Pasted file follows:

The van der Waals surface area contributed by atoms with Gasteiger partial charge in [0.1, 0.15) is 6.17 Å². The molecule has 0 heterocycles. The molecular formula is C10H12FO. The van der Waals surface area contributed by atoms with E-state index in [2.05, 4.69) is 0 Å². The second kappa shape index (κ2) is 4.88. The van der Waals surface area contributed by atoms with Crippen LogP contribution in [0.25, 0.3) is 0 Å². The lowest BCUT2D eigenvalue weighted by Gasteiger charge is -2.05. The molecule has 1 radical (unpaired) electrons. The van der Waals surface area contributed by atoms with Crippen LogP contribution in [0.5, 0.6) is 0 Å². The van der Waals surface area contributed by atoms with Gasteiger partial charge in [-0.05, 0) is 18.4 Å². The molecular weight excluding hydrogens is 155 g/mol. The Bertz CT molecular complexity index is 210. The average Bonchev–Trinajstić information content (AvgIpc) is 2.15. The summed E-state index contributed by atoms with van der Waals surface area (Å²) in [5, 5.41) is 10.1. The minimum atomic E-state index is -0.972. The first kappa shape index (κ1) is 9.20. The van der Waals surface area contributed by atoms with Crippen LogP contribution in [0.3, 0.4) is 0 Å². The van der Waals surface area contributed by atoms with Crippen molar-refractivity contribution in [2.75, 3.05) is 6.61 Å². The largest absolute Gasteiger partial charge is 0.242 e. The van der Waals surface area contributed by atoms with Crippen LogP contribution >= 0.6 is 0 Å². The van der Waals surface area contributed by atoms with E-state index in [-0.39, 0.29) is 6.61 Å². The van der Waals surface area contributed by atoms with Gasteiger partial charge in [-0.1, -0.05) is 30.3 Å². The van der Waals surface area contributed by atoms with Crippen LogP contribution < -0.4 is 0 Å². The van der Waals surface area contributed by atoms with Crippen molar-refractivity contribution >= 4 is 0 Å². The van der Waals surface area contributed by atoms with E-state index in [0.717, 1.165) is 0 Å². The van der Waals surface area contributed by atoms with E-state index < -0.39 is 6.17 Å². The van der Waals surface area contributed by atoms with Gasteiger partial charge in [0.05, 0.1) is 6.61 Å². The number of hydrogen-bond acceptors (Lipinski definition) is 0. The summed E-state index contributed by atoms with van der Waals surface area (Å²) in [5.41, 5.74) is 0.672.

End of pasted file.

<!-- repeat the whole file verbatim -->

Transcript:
The van der Waals surface area contributed by atoms with Gasteiger partial charge in [0.1, 0.15) is 6.17 Å². The molecule has 0 heterocycles. The molecular formula is C10H12FO. The van der Waals surface area contributed by atoms with E-state index in [2.05, 4.69) is 0 Å². The second kappa shape index (κ2) is 4.88. The van der Waals surface area contributed by atoms with Crippen LogP contribution in [0.25, 0.3) is 0 Å². The lowest BCUT2D eigenvalue weighted by Gasteiger charge is -2.05. The molecule has 1 radical (unpaired) electrons. The van der Waals surface area contributed by atoms with Crippen LogP contribution in [0.5, 0.6) is 0 Å². The van der Waals surface area contributed by atoms with Gasteiger partial charge in [-0.05, 0) is 18.4 Å². The molecular weight excluding hydrogens is 155 g/mol. The Bertz CT molecular complexity index is 210. The average Bonchev–Trinajstić information content (AvgIpc) is 2.15. The summed E-state index contributed by atoms with van der Waals surface area (Å²) in [5, 5.41) is 10.1. The minimum atomic E-state index is -0.972. The first kappa shape index (κ1) is 9.20. The van der Waals surface area contributed by atoms with Crippen LogP contribution in [0.3, 0.4) is 0 Å². The van der Waals surface area contributed by atoms with Crippen molar-refractivity contribution in [2.75, 3.05) is 6.61 Å². The largest absolute Gasteiger partial charge is 0.242 e. The van der Waals surface area contributed by atoms with Crippen LogP contribution >= 0.6 is 0 Å². The van der Waals surface area contributed by atoms with E-state index in [-0.39, 0.29) is 6.61 Å². The van der Waals surface area contributed by atoms with Gasteiger partial charge in [-0.1, -0.05) is 30.3 Å². The van der Waals surface area contributed by atoms with Crippen LogP contribution < -0.4 is 0 Å². The van der Waals surface area contributed by atoms with Crippen molar-refractivity contribution >= 4 is 0 Å². The van der Waals surface area contributed by atoms with E-state index in [0.717, 1.165) is 0 Å². The van der Waals surface area contributed by atoms with E-state index < -0.39 is 6.17 Å². The van der Waals surface area contributed by atoms with Gasteiger partial charge in [0.05, 0.1) is 6.61 Å². The number of hydrogen-bond acceptors (Lipinski definition) is 0. The summed E-state index contributed by atoms with van der Waals surface area (Å²) in [5.41, 5.74) is 0.672.